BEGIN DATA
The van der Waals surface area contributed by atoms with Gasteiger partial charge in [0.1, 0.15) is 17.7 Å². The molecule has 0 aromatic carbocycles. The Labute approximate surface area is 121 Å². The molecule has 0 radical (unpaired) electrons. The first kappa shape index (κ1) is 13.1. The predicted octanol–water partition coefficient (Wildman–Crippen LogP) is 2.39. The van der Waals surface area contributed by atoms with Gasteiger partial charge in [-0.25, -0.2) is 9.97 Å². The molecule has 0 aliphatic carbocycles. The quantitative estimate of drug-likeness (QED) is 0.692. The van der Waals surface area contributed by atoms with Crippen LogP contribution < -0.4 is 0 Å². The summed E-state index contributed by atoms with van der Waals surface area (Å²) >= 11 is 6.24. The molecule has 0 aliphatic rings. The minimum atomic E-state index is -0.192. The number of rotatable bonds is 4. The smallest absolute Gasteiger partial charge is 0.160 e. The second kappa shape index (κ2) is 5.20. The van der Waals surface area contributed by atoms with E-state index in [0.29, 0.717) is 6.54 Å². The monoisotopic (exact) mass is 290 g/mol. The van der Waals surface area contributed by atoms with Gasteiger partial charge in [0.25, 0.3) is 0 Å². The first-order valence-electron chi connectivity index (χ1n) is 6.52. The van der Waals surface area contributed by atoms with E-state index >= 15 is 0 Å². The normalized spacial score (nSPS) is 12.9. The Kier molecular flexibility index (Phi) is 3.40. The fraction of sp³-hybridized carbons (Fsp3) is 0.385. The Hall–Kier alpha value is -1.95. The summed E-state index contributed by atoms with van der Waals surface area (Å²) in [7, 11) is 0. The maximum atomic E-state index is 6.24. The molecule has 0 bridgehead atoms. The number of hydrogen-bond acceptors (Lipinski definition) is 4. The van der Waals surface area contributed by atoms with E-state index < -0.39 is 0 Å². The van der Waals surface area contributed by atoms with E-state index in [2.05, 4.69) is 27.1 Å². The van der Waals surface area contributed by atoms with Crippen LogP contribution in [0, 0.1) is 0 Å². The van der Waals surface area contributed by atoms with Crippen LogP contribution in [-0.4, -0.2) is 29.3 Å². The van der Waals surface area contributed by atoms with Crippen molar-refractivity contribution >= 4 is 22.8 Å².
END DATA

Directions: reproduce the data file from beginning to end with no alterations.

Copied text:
The van der Waals surface area contributed by atoms with Gasteiger partial charge in [0.1, 0.15) is 17.7 Å². The molecule has 0 aromatic carbocycles. The Labute approximate surface area is 121 Å². The molecule has 0 radical (unpaired) electrons. The first kappa shape index (κ1) is 13.1. The predicted octanol–water partition coefficient (Wildman–Crippen LogP) is 2.39. The van der Waals surface area contributed by atoms with Gasteiger partial charge in [-0.25, -0.2) is 9.97 Å². The molecule has 0 aliphatic carbocycles. The quantitative estimate of drug-likeness (QED) is 0.692. The van der Waals surface area contributed by atoms with Crippen LogP contribution < -0.4 is 0 Å². The summed E-state index contributed by atoms with van der Waals surface area (Å²) >= 11 is 6.24. The molecule has 0 aliphatic rings. The minimum atomic E-state index is -0.192. The number of rotatable bonds is 4. The smallest absolute Gasteiger partial charge is 0.160 e. The second kappa shape index (κ2) is 5.20. The van der Waals surface area contributed by atoms with E-state index in [0.29, 0.717) is 6.54 Å². The monoisotopic (exact) mass is 290 g/mol. The van der Waals surface area contributed by atoms with Gasteiger partial charge in [0.25, 0.3) is 0 Å². The first-order valence-electron chi connectivity index (χ1n) is 6.52. The van der Waals surface area contributed by atoms with E-state index >= 15 is 0 Å². The normalized spacial score (nSPS) is 12.9. The Kier molecular flexibility index (Phi) is 3.40. The fraction of sp³-hybridized carbons (Fsp3) is 0.385. The Hall–Kier alpha value is -1.95. The summed E-state index contributed by atoms with van der Waals surface area (Å²) in [7, 11) is 0. The maximum atomic E-state index is 6.24. The molecule has 0 bridgehead atoms. The number of hydrogen-bond acceptors (Lipinski definition) is 4. The van der Waals surface area contributed by atoms with E-state index < -0.39 is 0 Å². The van der Waals surface area contributed by atoms with E-state index in [2.05, 4.69) is 27.1 Å². The van der Waals surface area contributed by atoms with Crippen LogP contribution in [0, 0.1) is 0 Å². The van der Waals surface area contributed by atoms with Crippen LogP contribution in [-0.4, -0.2) is 29.3 Å². The van der Waals surface area contributed by atoms with Crippen molar-refractivity contribution >= 4 is 22.8 Å².